One slice of Digiorno's Supreme pizza is 370 calories - each. Six grams of saturated fat - each. One thousand milligrams of water-retaining sodium - each.

Multiply that by the three slices you're probably gonna have when you eat it and you get... 975 calories, 18 grams of artery-clogging saturated fat, and 3,000 milligrams of sodium in one meal.

Just in case you haven't lost your lunch thinking about that, here's a little something extra: Digiorno's uses sodium nitrate in their pizza. Not a big deal? Never heard of it? Let me shed some light for ya:

"Sodium nitrate is used as an ingredient in fertilizers, pyrotechnics, as a food preservative, and as a solid rocket propellant, as well as in glass and pottery enamels; the compound has been mined extensively for those purposes."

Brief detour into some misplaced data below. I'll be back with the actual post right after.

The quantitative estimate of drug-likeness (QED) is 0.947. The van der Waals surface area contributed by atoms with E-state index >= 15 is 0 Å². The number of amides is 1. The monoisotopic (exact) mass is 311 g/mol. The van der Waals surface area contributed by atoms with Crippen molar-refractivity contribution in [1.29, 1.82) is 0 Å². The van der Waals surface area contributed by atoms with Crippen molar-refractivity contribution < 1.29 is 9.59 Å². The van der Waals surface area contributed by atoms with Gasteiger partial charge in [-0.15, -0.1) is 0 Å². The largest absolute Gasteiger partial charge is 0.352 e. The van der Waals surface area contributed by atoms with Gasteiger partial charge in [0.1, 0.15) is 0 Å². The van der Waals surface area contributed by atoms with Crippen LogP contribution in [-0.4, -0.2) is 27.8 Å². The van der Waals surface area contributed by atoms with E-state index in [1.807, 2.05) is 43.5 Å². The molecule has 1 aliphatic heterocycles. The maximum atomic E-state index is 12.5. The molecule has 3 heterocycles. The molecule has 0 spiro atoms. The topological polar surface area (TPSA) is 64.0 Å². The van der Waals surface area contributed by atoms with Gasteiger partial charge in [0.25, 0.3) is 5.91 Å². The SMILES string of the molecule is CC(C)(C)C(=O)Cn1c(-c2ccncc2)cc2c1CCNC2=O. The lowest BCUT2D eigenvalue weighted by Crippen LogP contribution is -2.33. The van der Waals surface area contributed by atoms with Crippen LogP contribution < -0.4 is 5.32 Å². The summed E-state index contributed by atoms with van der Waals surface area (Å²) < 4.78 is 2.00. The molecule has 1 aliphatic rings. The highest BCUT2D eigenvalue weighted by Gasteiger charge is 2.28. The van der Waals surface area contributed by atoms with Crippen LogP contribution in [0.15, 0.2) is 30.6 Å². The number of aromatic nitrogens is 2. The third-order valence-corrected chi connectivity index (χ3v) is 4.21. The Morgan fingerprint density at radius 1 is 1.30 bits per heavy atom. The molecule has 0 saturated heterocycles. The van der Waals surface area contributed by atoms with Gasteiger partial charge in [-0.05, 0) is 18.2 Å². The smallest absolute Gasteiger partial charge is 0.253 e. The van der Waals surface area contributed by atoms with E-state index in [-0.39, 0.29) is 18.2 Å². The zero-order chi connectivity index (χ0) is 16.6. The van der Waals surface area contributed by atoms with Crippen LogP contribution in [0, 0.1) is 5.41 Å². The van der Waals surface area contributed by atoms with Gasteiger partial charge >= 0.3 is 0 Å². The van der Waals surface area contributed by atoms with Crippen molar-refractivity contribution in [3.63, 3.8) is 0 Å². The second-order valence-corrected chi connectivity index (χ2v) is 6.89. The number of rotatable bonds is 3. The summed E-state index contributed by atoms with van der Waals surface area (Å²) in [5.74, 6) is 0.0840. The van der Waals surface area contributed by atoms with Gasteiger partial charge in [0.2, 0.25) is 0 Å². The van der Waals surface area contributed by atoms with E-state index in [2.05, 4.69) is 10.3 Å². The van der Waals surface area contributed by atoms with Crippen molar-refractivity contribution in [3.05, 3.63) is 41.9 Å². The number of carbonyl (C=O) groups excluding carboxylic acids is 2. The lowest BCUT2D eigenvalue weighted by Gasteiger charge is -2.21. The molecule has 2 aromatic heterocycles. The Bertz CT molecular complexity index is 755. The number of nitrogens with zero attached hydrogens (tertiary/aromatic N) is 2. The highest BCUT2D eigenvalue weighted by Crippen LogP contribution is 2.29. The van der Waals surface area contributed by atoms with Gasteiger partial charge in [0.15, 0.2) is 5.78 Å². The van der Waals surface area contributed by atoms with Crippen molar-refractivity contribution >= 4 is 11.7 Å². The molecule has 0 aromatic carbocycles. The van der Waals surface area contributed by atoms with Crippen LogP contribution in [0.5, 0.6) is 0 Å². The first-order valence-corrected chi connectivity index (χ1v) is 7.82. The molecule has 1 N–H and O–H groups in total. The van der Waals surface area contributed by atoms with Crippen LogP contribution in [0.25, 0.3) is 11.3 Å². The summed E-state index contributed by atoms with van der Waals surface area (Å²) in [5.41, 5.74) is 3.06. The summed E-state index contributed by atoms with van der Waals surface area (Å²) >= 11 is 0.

Nothing like rocket propellant to make you wanna reach for that extra slice!

Now, just in case you're reading this and thinking, "Yeah, but that's pizza. My body is a temple. I eat and drink healthier than that!" Let's look at Vitamin Water then! The name implies that its 'good for you' because it has both the words 'vitamin' and 'water' in it.

Upon closer inspection, you might wanna rethink what you use to hydrate yourself if calories and sugar are a concern for you!

Just because the drink comes in a bottle, most folks assume that one bottle will be enough for one person. The serving size should be one, right?

Wrong! One bottle of Vitamin Water is actually two and a half servings. That means instead of having 50 calories, it has 125 calories. Instead of 13 sugars, that's 32.5!